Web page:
Ever saw a ball gear bearing? There are so many circles within circles. Finding geometric properties of circles isn't that hard now but, what if you are asked to find geometric properties in concentric circles? That is why we dedicated this resource to concentric circles and how to calculate their geometric properties.
What are Concentric Circles?
Take a pen and a piece of paper and draw a perfect circle. Within that circle, draw another circle and make sure the centre of both circles are the same. There you go, you have a concentric circle.
If you check textbooks, the definition you will find is that two circles are concentric if their centres coincide. The area enclosed between two concentric circles is also referred to as the annulus or circular ring. The biggest application of the concentric circle is the cylinder. A cylinder has a concentric circle. The thickness of the cylinder is the distance between the circumferences of both circles. However, the concentric circles we are talking about is in 2-Dimension, but if we expand it to 3-Dimension then it becomes a cylinder.
Area of the Annulus
To find the area of the annulus, you need to know the radius of both circles. Finding radius isn't that hard, all you need to know is the diameter of the circle and that divide it in half. Let's say that "r" represents the radius of the inner circle and "R" represents the radius of the outer circle. The area of a circle is:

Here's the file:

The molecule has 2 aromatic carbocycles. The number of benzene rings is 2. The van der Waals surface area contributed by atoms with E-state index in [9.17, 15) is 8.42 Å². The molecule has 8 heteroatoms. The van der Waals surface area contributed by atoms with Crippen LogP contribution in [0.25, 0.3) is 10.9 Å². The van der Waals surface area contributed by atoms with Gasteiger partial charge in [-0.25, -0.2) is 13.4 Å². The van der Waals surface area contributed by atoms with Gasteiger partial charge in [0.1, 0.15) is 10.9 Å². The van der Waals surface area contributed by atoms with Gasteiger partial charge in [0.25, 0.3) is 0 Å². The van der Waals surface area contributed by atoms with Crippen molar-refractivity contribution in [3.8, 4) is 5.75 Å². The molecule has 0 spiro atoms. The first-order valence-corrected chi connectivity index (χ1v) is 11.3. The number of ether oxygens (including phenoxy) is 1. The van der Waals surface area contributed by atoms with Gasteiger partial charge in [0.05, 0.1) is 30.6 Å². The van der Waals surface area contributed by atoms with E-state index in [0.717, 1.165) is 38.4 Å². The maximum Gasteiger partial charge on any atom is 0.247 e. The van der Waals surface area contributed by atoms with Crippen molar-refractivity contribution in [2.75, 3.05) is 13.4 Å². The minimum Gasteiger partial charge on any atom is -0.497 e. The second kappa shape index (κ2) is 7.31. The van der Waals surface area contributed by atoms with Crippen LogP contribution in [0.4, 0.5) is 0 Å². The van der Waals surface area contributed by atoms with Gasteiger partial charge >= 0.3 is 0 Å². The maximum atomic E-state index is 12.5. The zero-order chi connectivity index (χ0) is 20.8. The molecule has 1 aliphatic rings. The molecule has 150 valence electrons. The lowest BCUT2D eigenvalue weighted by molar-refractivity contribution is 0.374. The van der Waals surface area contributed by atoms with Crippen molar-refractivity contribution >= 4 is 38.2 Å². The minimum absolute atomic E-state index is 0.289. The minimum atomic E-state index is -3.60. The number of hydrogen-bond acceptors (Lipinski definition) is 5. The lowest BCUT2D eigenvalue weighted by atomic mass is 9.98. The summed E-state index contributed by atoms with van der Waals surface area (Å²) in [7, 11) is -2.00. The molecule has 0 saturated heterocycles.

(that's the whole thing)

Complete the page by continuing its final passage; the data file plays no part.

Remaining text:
We need to subtract the area of the inner circle from the area of the outer circle. The area of the inner circle is:
The area of the outer circle is:
The area of the annulus equals the area of the larger circle minus the area of the smaller circle.
Now you know how to find the area of the annulus, however, you are interested in a small region of the annulus, not the whole annulus. To find the area of the specific region, we use another method. The area enclosed within the two radii and concentric circles is called the circular trapezoid.
Area of a Circular Trapezoid
Finding the area of a circular trapezoid is tricky. To understand the area of the circular trapezoid, you need to know about the circular sectors. The area of the circular trapezoid is equal to the area of the largest circular sector minus the area of the smaller circular sector. The formula for the area of the sector is:
From area of annulus, we know that:
Let's replace it in the first equation:
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